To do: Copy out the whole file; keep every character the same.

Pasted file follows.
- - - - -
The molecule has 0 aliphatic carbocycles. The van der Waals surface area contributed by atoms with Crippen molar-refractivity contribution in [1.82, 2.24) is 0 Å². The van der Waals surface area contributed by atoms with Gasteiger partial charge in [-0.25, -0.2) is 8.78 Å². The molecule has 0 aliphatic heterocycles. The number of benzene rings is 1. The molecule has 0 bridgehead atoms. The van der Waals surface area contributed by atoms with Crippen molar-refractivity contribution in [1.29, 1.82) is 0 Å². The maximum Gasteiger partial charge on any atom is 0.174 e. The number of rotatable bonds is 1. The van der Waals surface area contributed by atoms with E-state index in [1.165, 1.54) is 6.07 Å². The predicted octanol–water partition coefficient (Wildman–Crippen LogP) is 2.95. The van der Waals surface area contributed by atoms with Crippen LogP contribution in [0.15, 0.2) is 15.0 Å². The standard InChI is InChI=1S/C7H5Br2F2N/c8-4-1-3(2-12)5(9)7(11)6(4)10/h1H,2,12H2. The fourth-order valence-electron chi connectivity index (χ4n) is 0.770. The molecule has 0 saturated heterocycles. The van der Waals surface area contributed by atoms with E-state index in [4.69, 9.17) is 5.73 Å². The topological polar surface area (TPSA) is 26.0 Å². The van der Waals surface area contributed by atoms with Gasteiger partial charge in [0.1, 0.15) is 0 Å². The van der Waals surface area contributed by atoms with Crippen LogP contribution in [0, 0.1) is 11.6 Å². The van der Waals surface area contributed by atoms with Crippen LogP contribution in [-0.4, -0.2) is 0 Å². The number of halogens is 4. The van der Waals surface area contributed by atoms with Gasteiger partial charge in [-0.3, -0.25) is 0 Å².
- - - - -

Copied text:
The molecule has 0 aliphatic carbocycles. The van der Waals surface area contributed by atoms with Crippen molar-refractivity contribution in [1.82, 2.24) is 0 Å². The van der Waals surface area contributed by atoms with Gasteiger partial charge in [-0.25, -0.2) is 8.78 Å². The molecule has 0 aliphatic heterocycles. The number of benzene rings is 1. The molecule has 0 bridgehead atoms. The van der Waals surface area contributed by atoms with Crippen molar-refractivity contribution in [1.29, 1.82) is 0 Å². The maximum Gasteiger partial charge on any atom is 0.174 e. The number of rotatable bonds is 1. The van der Waals surface area contributed by atoms with E-state index in [1.165, 1.54) is 6.07 Å². The predicted octanol–water partition coefficient (Wildman–Crippen LogP) is 2.95. The van der Waals surface area contributed by atoms with Crippen LogP contribution in [0.15, 0.2) is 15.0 Å². The standard InChI is InChI=1S/C7H5Br2F2N/c8-4-1-3(2-12)5(9)7(11)6(4)10/h1H,2,12H2. The fourth-order valence-electron chi connectivity index (χ4n) is 0.770. The molecule has 0 saturated heterocycles. The van der Waals surface area contributed by atoms with E-state index in [4.69, 9.17) is 5.73 Å². The topological polar surface area (TPSA) is 26.0 Å². The van der Waals surface area contributed by atoms with Gasteiger partial charge in [0.1, 0.15) is 0 Å². The van der Waals surface area contributed by atoms with Crippen LogP contribution in [0, 0.1) is 11.6 Å². The van der Waals surface area contributed by atoms with Crippen LogP contribution in [-0.4, -0.2) is 0 Å². The number of halogens is 4. The van der Waals surface area contributed by atoms with Gasteiger partial charge in [-0.3, -0.25) is 0 Å².